My relationship with God was never casual. When it began to unravel, I was going through the ordination process to become an Episcopal priest. I was the youth minister at a church in a suburb of Boston and a doctoral student in theology at Harvard. You might say God and I were engaged and the wedding was planned—church reserved, menu chosen, flowers arranged. Calling it off would be awkward.

Breaking up with God meant letting go of someone I had believed in, loved, and built my life around, so I hung on for a long time because I was scared of what would happen if I let go. My relationship with God was connected to everything—my family, my friends, my sense of justice, my vocation, my way of being in the world. I lost more than belief. I couldn’t go to the places we used to go anymore. I couldn’t use our special language. I couldn’t celebrate the same holidays. I even had to trade red wine for beer. People say you can use a simple mathematical formula to figure out how long you will feel like shit after a breakup: one month of pain for every year you were together. God and I were together for my entire life. Thirty-four years. Which translates into thirty-four months of post-breakup misery.

Almost three years.

 

 

Excerpted from BREAKING UP WITH GOD by Sarah Sentilles. Copyright © 2011 by Sarah Sentilles.  Used with permission of HarperOne, an imprint of HarperCollinsPublishers.

 

Many reviewers have described Breaking Up with God as “brutally honest.” Do you wish you had been less forthright (or even fibbed some) when writing your memoir?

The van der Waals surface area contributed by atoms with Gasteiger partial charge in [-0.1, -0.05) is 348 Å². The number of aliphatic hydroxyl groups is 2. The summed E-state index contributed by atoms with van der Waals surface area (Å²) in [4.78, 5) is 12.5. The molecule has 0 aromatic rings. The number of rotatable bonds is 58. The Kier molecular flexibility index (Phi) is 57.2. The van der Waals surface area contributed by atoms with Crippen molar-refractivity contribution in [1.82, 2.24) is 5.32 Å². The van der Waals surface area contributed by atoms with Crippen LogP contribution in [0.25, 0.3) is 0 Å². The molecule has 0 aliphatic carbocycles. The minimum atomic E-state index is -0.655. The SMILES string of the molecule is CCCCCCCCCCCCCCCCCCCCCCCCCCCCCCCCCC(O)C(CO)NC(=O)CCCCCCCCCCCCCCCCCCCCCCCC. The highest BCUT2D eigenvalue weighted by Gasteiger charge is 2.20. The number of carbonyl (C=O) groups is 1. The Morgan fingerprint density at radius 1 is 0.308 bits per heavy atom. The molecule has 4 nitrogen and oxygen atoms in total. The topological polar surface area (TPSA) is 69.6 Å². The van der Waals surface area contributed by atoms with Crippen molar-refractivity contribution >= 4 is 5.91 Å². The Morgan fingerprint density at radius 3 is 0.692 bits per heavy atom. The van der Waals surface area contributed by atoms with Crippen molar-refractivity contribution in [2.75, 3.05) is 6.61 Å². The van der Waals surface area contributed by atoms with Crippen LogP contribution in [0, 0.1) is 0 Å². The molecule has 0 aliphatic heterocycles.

I am a terrible liar. I can’t lie to save my life, so it would have been impossible for me to write a memoir that wasn’t true. I have asked reviewers what they meant when they called my book “honest,” and most responded by pointing out that it is unusual for people to make themselves look bad in their own writing, which made me realize that being called honest is not necessarily a compliment. I didn’t write the book to create a flattering version of myself (I hope the author photo does that work for me). I wrote the book to try to understand how I went from almost being a priest to not calling myself a Christian anymore. That said, I understand that memoirs—like identities, like theologies—are constructions.

 

What do your parents think about your breakup with God?